BAR Book Forum: Alan Pelaez Lopez’s Book, “When Language Broke Open”

Media and Culture

 


In this series, we ask acclaimed authors to answer five questions about their book. This week’s featured author is Alan Pelaez Lopez. Dr. Lopez is an assistant professor at the University of California, Davis. Their edited book is When Language Broke Open: An Anthology of Queer and Trans Black Writers of Latin American Descent.

Roberto Sirvent: How can your book help BAR readers understand the current political and social climate?

Alan Pelaez Lopez: In the United States, what we now know as “#BlackLivesMatter” originated with the political organizing of Alicia Garza, Patrisse Cullors, and Opal Tometi both on social media and in their own local communities. #BlackLivesMatter first appeared online to instill hope, care, and a sense of futurity toward Black communities after the acquittal of George Zimmerman (a Peruvian-German American) in the murder of Trayvon Martin. In the Latin American and Latinx communities, questions regarding the validity of a movement promoting pro-Blackness were raised as if imagining a future where Black people are safe negatively impacted Latin America and the Antilles. Not to say that Black Latinxs and Black Latin Americans were erased by non-Black Latinxs in their critiques of the social movement. Furthermore, there was little conversation about the fact that a Latinx person (Zimmerman) who aligns with white supremacy murdered an underage Black American youth. When Language Broke Open highlights and centers the realities of Black LGBTQIA+ people of Latin American descent who must grapple with their racialized erasure in mainstream Latin American, Latinx, and Hispanic letters, media, and politics. The volume is also coming out in the era of book banning which targets work that addresses white supremacy, transgender futures, and conversations that gesture toward and/or center the legal discipline of critical race theory; the volume attends to the three themes. 

What do you hope activists and community organizers will take away from reading your book?

When Language Broke Open is organized into three sections: memory, care, and futures. In the memory section, writers, and visual artists grapple with living in diaspora, some who were either forced to migrate out of their birth countries and some who have not yet been to their heritage country. Through attending to memory, each contributor realizes that despite being in diaspora, they can still re-imagine community, tradition, and belonging. The volume gives language to memory-work as transformational work. In the care section, community accountability, reunification, and reconciliation seem to appear often. In sharing stories of loss, betrayal, love, pleasure, and sexual intimacy, contributors allude to care as a political position that is as important (and at times more important) than organizing around policy change, and laws of inclusion.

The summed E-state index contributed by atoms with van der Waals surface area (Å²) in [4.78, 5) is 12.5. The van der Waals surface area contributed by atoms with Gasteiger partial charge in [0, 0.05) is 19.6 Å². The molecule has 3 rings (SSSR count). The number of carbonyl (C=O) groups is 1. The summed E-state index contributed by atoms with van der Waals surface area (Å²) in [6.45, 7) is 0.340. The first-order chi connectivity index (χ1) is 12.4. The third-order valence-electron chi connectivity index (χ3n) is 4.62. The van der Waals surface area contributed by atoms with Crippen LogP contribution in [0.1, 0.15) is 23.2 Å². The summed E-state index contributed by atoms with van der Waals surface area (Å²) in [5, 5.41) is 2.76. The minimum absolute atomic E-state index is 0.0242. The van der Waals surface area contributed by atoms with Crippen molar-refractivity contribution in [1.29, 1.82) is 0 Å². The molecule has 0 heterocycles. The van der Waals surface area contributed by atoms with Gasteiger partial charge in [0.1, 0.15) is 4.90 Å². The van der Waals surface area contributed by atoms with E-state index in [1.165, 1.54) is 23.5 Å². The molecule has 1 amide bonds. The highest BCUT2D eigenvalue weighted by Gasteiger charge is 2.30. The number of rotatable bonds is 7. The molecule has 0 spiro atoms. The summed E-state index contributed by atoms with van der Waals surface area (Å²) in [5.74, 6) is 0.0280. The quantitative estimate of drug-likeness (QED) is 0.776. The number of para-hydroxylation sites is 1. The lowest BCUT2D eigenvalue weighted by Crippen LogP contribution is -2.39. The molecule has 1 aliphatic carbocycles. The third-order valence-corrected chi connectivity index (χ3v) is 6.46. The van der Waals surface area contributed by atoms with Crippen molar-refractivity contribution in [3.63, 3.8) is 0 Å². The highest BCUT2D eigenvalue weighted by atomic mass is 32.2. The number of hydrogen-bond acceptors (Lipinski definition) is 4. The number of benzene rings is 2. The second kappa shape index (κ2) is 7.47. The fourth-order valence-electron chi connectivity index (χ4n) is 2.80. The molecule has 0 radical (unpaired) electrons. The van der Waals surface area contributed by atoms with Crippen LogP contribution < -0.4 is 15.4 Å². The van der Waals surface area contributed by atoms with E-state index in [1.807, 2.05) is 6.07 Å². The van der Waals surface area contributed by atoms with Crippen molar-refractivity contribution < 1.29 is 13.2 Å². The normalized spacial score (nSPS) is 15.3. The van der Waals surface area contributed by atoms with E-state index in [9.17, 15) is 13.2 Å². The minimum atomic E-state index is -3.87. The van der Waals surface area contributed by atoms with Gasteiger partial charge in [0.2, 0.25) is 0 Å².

From an organizing perspective, the futures section of the volume might help folks who are interested in political development and/or cultural organizing. There are a series of essays that help us imagine the necessary steps we can take for queer and trans Black kin to flourish. I want to share a section of Qui Alexander’s essay “‘A Rewiring of the Senses’: Considering Abolition” below because I think it gets readers into a space where it is possible to transition from reading to community organizing. Alexander writes:

"What does one do with the collective, intergenerational grief of being subject to dehumanization? Where do we teach that in textbooks? How does that feel in your body? Where do we teach about the emotional/spiritual inheritance of the Black diaspora? Where do we teach about what to do with that inheritance? What do we do with that? Abolition holds space for us to engage these questions. My heart breaks and swells, each time growing thicker with possibility." 

Each question posed by Qui Alexander brings us to a critical dialogue we can (and I’d argue, must) facilitate with those we organize alongside with and those who we see as part of our kinship units.